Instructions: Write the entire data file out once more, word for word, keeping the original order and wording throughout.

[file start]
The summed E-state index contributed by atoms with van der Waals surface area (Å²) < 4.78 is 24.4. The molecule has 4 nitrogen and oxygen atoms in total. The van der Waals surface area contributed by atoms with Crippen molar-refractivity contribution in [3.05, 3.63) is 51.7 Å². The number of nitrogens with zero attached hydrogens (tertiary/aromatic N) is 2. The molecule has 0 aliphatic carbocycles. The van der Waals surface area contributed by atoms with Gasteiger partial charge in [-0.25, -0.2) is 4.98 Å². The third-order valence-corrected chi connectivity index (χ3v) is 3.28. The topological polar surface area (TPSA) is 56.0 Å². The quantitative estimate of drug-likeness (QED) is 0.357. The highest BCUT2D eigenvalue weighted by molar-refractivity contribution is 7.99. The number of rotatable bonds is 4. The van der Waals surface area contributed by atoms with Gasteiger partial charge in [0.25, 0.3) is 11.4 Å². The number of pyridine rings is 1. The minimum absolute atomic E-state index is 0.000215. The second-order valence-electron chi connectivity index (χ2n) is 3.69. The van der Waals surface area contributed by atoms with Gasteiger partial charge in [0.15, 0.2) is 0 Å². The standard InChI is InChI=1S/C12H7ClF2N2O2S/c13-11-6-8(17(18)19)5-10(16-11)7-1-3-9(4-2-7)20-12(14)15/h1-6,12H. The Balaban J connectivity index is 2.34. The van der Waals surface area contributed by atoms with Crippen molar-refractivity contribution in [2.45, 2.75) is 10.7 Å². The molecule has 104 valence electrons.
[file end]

The summed E-state index contributed by atoms with van der Waals surface area (Å²) < 4.78 is 24.4. The molecule has 4 nitrogen and oxygen atoms in total. The van der Waals surface area contributed by atoms with Crippen molar-refractivity contribution in [3.05, 3.63) is 51.7 Å². The number of nitrogens with zero attached hydrogens (tertiary/aromatic N) is 2. The molecule has 0 aliphatic carbocycles. The van der Waals surface area contributed by atoms with Gasteiger partial charge in [-0.25, -0.2) is 4.98 Å². The third-order valence-corrected chi connectivity index (χ3v) is 3.28. The topological polar surface area (TPSA) is 56.0 Å². The quantitative estimate of drug-likeness (QED) is 0.357. The highest BCUT2D eigenvalue weighted by molar-refractivity contribution is 7.99. The number of rotatable bonds is 4. The van der Waals surface area contributed by atoms with Gasteiger partial charge in [0.25, 0.3) is 11.4 Å². The number of pyridine rings is 1. The minimum absolute atomic E-state index is 0.000215. The second-order valence-electron chi connectivity index (χ2n) is 3.69. The van der Waals surface area contributed by atoms with Gasteiger partial charge in [0.15, 0.2) is 0 Å². The standard InChI is InChI=1S/C12H7ClF2N2O2S/c13-11-6-8(17(18)19)5-10(16-11)7-1-3-9(4-2-7)20-12(14)15/h1-6,12H. The Balaban J connectivity index is 2.34. The van der Waals surface area contributed by atoms with Crippen molar-refractivity contribution in [2.45, 2.75) is 10.7 Å². The molecule has 104 valence electrons.